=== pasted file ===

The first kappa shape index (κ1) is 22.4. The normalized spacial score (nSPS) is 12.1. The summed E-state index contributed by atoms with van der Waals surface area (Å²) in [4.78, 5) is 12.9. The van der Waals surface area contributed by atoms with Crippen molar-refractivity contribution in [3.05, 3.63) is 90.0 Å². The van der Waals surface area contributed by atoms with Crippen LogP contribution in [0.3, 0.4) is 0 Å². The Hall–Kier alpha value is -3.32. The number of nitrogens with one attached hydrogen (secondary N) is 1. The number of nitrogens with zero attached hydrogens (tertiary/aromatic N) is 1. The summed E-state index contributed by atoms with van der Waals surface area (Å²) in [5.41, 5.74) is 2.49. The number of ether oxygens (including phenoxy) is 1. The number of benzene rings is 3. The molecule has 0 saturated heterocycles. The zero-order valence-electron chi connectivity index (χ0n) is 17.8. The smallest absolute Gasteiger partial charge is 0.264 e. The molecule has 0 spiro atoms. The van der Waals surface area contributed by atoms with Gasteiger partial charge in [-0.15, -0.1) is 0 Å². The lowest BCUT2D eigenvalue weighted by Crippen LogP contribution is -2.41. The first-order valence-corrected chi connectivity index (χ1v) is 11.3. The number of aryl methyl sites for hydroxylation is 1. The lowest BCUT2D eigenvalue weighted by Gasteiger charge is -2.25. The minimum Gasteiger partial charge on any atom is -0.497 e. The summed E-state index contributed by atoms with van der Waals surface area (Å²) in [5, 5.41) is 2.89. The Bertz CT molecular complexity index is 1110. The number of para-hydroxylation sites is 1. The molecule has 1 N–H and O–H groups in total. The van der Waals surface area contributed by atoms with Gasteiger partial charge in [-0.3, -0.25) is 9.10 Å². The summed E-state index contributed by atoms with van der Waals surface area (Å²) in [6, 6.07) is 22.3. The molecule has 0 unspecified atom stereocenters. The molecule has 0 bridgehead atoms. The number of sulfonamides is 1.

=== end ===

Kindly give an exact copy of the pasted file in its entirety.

The first kappa shape index (κ1) is 22.4. The normalized spacial score (nSPS) is 12.1. The summed E-state index contributed by atoms with van der Waals surface area (Å²) in [4.78, 5) is 12.9. The van der Waals surface area contributed by atoms with Crippen molar-refractivity contribution in [3.05, 3.63) is 90.0 Å². The van der Waals surface area contributed by atoms with Crippen LogP contribution in [0.3, 0.4) is 0 Å². The Hall–Kier alpha value is -3.32. The number of nitrogens with one attached hydrogen (secondary N) is 1. The number of nitrogens with zero attached hydrogens (tertiary/aromatic N) is 1. The summed E-state index contributed by atoms with van der Waals surface area (Å²) in [5.41, 5.74) is 2.49. The number of ether oxygens (including phenoxy) is 1. The number of benzene rings is 3. The molecule has 0 saturated heterocycles. The zero-order valence-electron chi connectivity index (χ0n) is 17.8. The smallest absolute Gasteiger partial charge is 0.264 e. The molecule has 0 spiro atoms. The van der Waals surface area contributed by atoms with Gasteiger partial charge in [-0.15, -0.1) is 0 Å². The lowest BCUT2D eigenvalue weighted by Crippen LogP contribution is -2.41. The first-order valence-corrected chi connectivity index (χ1v) is 11.3. The number of aryl methyl sites for hydroxylation is 1. The lowest BCUT2D eigenvalue weighted by Gasteiger charge is -2.25. The minimum Gasteiger partial charge on any atom is -0.497 e. The summed E-state index contributed by atoms with van der Waals surface area (Å²) in [5, 5.41) is 2.89. The Bertz CT molecular complexity index is 1110. The number of para-hydroxylation sites is 1. The molecule has 1 N–H and O–H groups in total. The van der Waals surface area contributed by atoms with Gasteiger partial charge in [-0.3, -0.25) is 9.10 Å². The summed E-state index contributed by atoms with van der Waals surface area (Å²) in [6, 6.07) is 22.3. The molecule has 0 unspecified atom stereocenters. The molecule has 0 bridgehead atoms. The number of sulfonamides is 1.